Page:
Morgan Stanley has ordered an internal lawyer to shadow the unit entangled in a federal investigation into block trading, underscoring the gravity of the probe and the steps the lender is taking to beef up supervision.
The Wall Street bank has embedded one of its lawyers to sit on its US equity syndicate desk to supervise bankers and answer their legal questions, according to people briefed on the arrangement.
The decision to install the lawyer was made after Morgan Stanley placed Pawan Passi, head of the US equity syndicate desk, on leave last year, the people added.
It is the latest example of the fallout from the investigations by the Department of Justice and Securities and Exchange commission into Morgan Stanley’s block trading business, which gathered momentum after the collapse last year of Bill Hwang’s Archegos Capital Management.
Block trades are bulk sales of shares executed by an investment bank, normally for a client, which tend to be big enough to move markets. US authorities are investigating whether investors obtained advance warning of any trades.
Heightened scrutiny of block trading has emerged as one of the main legal risks faced by Wall Street firms, alongside a separate investigation into bankers’ use of personal mobile phones to communicate with clients and counterparties.
Morgan Stanley last week placed a second member of the equity syndicate desk, Charles Leisure, on leave, according to people familiar with the matter. Leisure’s leave was first reported on Friday by Bloomberg. Neither Passi nor Leisure have been accused of any wrongdoing. The bank has not confirmed that either employee is on leave.
Morgan Stanley declined to comment. Passi did not respond to a request for comment. An email to Leisure’s Morgan Stanley account generated an automatic reply saying he was out of the office and would not be reviewing emails.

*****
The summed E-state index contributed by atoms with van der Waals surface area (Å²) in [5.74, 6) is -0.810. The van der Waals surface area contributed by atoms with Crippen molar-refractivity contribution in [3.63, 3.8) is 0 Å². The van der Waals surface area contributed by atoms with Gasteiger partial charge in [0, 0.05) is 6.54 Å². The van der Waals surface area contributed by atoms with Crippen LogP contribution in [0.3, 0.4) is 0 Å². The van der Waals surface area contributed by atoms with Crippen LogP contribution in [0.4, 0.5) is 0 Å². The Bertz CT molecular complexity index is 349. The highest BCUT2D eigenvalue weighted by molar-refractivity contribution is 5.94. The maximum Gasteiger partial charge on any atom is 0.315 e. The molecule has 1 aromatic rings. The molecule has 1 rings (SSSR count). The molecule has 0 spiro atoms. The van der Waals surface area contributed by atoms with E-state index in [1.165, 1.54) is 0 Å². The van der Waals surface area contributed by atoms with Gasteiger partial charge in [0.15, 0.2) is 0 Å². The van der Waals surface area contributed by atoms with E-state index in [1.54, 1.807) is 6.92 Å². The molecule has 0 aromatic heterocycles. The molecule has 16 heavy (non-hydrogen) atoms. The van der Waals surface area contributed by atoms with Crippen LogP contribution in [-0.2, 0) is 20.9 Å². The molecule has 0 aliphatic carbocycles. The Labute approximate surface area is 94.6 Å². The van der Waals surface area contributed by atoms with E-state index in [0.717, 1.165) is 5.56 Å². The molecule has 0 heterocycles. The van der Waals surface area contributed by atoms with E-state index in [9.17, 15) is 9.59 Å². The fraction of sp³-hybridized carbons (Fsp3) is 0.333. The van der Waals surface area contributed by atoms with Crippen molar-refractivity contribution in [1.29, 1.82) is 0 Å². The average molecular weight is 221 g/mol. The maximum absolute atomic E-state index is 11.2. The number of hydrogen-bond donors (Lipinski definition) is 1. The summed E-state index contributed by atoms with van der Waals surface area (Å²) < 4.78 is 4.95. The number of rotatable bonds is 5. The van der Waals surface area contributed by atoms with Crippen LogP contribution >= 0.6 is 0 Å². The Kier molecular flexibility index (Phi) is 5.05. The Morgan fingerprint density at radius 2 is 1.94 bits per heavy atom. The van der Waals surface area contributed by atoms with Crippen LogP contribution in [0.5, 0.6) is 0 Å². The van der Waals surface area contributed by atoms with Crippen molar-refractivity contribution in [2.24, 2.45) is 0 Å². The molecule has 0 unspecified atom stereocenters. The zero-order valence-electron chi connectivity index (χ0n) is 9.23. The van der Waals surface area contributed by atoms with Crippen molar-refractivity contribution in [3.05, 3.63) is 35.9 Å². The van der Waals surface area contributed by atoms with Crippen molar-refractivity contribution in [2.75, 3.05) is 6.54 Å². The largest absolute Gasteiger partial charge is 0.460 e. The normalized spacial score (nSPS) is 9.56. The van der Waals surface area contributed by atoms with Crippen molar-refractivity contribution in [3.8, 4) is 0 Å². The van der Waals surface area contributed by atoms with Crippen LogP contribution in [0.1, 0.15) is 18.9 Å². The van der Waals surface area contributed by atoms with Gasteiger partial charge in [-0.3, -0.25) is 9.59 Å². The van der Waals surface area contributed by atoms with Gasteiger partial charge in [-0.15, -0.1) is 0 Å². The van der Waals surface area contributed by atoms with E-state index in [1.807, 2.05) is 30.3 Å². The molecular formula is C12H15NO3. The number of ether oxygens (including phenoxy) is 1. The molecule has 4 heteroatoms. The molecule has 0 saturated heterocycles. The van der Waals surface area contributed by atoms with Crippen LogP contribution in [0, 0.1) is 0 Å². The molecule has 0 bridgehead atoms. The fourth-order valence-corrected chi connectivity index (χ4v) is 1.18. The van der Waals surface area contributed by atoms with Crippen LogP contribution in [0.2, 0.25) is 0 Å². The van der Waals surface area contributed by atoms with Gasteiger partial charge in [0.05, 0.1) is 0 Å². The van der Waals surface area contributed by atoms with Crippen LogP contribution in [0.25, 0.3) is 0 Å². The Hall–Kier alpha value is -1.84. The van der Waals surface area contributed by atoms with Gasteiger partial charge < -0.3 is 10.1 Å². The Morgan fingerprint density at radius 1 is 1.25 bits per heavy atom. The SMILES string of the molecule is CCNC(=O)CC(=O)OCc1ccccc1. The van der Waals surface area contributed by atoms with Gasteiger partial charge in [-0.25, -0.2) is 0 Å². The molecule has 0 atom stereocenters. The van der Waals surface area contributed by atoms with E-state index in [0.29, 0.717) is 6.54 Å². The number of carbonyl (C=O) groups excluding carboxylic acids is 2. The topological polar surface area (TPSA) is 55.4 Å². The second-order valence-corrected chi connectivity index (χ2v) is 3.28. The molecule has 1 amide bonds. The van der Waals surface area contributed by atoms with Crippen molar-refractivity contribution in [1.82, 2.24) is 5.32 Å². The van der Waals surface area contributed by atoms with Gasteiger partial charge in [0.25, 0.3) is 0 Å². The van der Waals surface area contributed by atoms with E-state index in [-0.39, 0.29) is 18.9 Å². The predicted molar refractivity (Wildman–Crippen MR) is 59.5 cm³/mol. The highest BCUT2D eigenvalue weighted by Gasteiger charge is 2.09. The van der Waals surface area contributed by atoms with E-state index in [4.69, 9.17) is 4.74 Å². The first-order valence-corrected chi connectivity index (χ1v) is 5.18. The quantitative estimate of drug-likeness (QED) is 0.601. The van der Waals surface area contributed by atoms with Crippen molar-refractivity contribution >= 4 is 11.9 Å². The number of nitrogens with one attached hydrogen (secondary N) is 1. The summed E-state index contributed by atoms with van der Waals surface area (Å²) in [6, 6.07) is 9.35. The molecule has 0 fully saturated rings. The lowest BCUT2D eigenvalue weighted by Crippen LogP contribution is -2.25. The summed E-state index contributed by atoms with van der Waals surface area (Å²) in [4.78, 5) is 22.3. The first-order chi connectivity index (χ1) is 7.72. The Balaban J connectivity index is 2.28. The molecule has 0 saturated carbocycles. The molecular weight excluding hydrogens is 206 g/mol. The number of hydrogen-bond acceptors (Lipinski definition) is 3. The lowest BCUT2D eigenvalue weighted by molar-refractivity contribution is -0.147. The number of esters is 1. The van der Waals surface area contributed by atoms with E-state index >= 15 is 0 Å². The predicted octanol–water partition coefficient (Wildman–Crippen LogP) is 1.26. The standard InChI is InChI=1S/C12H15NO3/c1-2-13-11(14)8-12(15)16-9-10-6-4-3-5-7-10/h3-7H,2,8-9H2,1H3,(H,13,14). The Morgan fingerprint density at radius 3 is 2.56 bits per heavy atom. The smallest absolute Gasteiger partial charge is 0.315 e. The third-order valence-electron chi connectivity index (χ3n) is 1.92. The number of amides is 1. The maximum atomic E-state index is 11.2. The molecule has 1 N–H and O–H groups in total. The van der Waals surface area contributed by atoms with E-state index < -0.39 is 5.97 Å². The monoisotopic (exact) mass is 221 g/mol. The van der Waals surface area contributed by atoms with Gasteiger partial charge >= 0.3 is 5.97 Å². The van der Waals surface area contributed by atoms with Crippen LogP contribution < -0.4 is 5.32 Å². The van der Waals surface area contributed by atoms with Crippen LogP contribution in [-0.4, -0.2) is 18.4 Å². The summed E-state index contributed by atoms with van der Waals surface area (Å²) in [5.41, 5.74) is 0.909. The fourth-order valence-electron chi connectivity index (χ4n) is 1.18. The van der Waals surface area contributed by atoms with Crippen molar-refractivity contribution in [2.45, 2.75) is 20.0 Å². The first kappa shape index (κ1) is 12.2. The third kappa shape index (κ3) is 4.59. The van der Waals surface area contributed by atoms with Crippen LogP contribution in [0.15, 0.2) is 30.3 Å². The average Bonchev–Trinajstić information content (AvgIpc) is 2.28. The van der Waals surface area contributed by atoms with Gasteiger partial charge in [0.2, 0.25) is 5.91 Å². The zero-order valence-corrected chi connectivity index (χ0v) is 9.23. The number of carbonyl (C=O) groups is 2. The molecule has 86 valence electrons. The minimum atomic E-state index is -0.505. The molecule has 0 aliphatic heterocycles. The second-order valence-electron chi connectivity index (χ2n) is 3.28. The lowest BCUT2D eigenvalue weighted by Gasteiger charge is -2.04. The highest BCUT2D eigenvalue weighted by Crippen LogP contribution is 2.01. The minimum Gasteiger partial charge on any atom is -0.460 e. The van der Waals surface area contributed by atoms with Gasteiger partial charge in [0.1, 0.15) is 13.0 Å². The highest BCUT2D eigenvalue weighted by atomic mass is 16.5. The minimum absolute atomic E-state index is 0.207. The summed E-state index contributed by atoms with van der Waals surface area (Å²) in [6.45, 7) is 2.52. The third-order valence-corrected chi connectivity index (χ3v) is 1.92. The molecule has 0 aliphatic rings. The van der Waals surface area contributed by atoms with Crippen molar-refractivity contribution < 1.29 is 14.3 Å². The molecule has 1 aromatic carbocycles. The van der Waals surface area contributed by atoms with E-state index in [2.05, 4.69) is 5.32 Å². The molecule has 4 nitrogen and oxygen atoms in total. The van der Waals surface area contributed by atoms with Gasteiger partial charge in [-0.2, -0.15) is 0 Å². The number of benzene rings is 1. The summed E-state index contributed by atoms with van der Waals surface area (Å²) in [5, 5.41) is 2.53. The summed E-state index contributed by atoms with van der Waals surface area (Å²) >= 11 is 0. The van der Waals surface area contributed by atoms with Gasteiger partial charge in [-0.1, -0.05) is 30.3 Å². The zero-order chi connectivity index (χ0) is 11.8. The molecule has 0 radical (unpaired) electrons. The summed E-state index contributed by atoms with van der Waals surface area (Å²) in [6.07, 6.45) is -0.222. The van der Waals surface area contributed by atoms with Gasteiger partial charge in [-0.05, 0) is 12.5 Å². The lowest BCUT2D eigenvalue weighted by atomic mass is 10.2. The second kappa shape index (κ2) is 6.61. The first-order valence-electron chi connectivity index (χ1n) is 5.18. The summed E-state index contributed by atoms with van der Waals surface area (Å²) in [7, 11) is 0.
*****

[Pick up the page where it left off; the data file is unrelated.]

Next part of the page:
The people briefed on the arrangement said the decision to place the lawyer on the desk reflected a more conservative approach by Morgan Stanley in engaging with buyers of block trades, which are typically hedge funds.
This has included becoming more cautious about receiving inquiries of interest from hedge funds about potential block trades coming to market, as well as the language bankers use to test investor appetite for such trades, the people said.
When executing block trades, bankers will typically speak with potential buyers to gauge demand, sometimes sharing details of the trade under a non-disclosure agreement and other times using generic terms designed to mask the company involved.
Banks have periodically embedded lawyers on their trading desk when they have been under government scrutiny. In the aftermath of the 2008 financial crisis, Morgan Stanley adopted the arrangement on its structured products desk, which was responsible for trading the pools of mortgage-backed securities that became notorious during the subprime housing meltdown.
In addition to the US government investigations, Morgan Stanley has also warned it faces private lawsuits over allegations the bank caused share prices to fall before executing block trades.
The SEC has been looking into Morgan Stanley’s block trading business since 2019, while the DoJ opened an inquiry in 2021. The SEC has also sought information from other banks, including Goldman Sachs, pertaining to their communication with a wide range of buyers, including hedge funds.